Lee and I made it through the drizzle to get to eat at a seafood place on the pier near the condo for a late lunch, so at least we got outside.
I later wandered around the building to get some exercise and had a long talk with the bartender (who had no business at all). She’s going to graduate with an MA in education, and is all set to teach English at the local high school. It felt so good to be able to tell her how proud I am of her for choosing that career path and how much of an impact she will have on young people. It’s the kind of thing I wish I could tell my son. I love it that she said she never wants to be wealthy, just have meaningful work. Ahhh. A young woman after my own heart.
The only other fascinating observation I have today is that this place is crazed for small and large amusement parks. I can see three Ferris wheels from this building! I’ll go into that more later, but did want to share all the amusements I can see without going outside.
I hope your life is good, and that if you need to pivot, you’re able to do so with grace and good humor.
Hmph. So many local people I know are posting photos of their kids seeing their first snow and such. What do we have at the Hermits’ Rest Ranch? Rain. Sleet at best.
Yep. We managed to get right between the snowy parts. There was some “wintry mix” earlier, because I see white stuff outside and there is some ice on the metal roof. and the precipitation is falling at an odd angle.
All is not lost, though. the temperature is going down. We may well get some pretty stuff to enjoy. And I don’t have to drive today!
Glad to have a closet organization project to work on in between knitting and reading my next fascinating book.
I’ll be back with something more interesting than this slice of my Sunday morning later today. So far, all I have is watching murders of crows fly back and forth and looking at sleet. I have confidence we will get our rare mid-Texas snow!
How to make it snow
Blog that you’re pouting about a lack of snow. This is less than 5 minutes after I first posted.
Yesterday the wetness was just a preview. Starting last night it really, really rained. That storm system is quite intense! We’ve had over four inches so far, and others have had more. So, yeah, the ponds are now full.
I was able to get out to drive to the office this morning, but soon after, Mandi called to tell me the road by the creek was flooded.
Luckily, the surge didn’t last long and I was able to get back around 1pm. Lee had removed some debris from the road, so cars were safer.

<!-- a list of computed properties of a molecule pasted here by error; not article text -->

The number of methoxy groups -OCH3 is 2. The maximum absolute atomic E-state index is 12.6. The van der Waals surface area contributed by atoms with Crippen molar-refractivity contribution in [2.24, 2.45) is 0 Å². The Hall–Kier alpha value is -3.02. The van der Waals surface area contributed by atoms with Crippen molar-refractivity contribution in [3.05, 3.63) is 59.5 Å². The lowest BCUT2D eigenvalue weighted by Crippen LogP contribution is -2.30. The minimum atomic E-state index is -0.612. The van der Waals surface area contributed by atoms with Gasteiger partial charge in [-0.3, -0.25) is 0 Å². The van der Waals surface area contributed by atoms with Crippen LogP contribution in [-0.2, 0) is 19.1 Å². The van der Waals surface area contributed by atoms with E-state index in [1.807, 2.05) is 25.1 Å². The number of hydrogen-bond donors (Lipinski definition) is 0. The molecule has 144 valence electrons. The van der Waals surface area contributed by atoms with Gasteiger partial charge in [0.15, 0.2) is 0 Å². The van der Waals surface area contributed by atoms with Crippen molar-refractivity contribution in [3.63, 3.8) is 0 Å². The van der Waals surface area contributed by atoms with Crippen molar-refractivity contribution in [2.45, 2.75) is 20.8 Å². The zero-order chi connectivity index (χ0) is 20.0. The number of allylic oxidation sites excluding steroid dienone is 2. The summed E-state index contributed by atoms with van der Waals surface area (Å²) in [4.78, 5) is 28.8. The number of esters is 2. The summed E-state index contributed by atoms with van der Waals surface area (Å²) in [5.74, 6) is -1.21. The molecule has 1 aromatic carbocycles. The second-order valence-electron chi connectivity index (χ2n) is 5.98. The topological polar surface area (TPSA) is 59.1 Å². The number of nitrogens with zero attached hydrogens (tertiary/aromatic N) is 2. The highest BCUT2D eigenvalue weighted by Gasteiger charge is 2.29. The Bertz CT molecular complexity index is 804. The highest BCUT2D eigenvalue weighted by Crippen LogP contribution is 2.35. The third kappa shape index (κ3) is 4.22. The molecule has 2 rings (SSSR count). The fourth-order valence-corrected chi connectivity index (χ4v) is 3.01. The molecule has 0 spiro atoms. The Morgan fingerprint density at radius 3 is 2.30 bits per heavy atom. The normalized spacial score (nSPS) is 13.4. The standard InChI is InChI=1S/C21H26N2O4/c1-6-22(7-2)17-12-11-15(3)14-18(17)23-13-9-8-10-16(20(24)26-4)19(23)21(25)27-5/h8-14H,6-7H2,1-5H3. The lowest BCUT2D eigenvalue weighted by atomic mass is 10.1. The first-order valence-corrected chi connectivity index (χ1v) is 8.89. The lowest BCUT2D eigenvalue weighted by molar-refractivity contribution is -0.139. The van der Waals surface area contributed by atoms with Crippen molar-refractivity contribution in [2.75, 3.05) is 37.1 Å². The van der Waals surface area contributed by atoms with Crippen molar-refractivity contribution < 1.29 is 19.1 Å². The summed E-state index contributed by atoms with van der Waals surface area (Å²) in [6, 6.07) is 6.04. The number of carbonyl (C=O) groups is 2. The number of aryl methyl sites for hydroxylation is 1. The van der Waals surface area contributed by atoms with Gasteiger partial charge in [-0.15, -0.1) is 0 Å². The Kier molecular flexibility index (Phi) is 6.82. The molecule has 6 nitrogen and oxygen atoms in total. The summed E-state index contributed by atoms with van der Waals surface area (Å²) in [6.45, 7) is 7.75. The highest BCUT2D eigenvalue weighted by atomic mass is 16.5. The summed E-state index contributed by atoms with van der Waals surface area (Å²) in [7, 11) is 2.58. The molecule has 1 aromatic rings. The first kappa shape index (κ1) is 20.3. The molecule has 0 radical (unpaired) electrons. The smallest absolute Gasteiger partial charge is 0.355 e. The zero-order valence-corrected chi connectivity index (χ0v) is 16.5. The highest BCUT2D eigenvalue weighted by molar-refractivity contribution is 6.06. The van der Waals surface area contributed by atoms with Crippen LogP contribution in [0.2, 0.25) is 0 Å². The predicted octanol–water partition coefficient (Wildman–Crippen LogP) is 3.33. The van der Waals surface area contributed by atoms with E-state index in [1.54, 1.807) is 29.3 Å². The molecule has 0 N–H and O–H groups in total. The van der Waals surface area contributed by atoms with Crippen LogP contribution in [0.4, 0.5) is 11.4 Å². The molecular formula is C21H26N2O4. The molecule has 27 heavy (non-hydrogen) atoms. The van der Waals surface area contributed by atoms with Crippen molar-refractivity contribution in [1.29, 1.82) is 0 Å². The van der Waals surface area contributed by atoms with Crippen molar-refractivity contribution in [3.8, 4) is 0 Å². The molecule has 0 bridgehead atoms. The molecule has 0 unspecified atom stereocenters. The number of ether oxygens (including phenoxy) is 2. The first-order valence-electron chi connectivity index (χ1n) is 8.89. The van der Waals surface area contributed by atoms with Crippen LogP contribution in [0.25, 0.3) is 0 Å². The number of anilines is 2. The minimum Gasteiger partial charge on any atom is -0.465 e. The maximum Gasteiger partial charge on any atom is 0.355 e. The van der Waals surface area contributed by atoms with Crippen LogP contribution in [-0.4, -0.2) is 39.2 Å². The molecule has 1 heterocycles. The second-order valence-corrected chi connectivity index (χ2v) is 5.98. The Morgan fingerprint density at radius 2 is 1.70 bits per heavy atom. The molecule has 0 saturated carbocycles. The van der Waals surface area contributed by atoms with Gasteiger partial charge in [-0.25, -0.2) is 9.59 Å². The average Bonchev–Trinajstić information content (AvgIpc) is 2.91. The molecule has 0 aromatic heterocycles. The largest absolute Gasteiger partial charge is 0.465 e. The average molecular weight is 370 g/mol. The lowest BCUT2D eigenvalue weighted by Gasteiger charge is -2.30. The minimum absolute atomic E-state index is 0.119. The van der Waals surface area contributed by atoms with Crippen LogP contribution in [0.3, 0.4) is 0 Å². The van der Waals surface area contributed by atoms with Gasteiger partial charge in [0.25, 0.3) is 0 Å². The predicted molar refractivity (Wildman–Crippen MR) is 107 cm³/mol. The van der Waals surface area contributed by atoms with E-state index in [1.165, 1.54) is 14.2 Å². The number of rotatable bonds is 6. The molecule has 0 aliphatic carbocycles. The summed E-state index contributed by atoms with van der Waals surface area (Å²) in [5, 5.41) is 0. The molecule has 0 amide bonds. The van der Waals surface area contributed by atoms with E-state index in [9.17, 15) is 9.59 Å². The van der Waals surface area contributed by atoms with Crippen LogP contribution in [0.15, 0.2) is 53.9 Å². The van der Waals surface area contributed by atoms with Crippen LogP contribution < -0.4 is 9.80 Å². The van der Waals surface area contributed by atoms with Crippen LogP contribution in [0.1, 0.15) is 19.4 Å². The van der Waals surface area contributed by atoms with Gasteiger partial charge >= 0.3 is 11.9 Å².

The chickens were very happy to have their new roof. The uncovered part of their run became a puddle, but the covered part was fine. They didn’t come out of the coop until I gave them some scratch.
Meanwhile, I had to feed the horses. I decided to walk, since I have that great new coat, hat, and gloves. I checked out the water, of course.
I dawdled a while watching the water flow, which I probably shouldn’t have done, since it started raining again. But it was cool.
My coat protected me, and I was able to feed the horses and Big Red, who all seemed just fine. I enjoyed the exercise and once again surprised myself at enjoying bad weather.
So, it will be a chilly new year. I have pot toast happening, and some Prosecco for tonight. Happy New Year.
Ya know, because of the pandemic and all, Lee and I don’t go anywhere very often. But, today we really had to go to Austin, since my car has a tire with a big ole bubble in it that needed to be fixed, and we hadn’t given my son and his partner anything for Christmas yet (we knew what they needed/wanted).
Naturally, today is the day it finally rained some real rain, rather than in dribs and drabs and hundredths of inches. It’s the big storm that’s going to mess up New Year’s for the “important” parts of the US, i.e., the east coast. We always need rain, so yay for the weather.
Except we had to drive, and Lee doesn’t like driving in the rain, even in his new vehicle with the spooky features like adaptive cruise control. Nonetheless, I’m the one in the family who does what they say they will do when they say they will do it, so off we went.
Yep, it rained a lot. But, there were fun clouds to look at (especially if you were in the passenger seat, I grant that). We managed to find the Costco store in south Austin, and got somewhat wet going in there. Still, the trip was a success, because though the store looked crowded, people were distancing themselves like old pros, AND we found a darned large television for a good bit less than $300. In my mind those cost three or four times that much, so that was a deal (and the picture quality was great!). Plus, the rain let up while we loaded the car.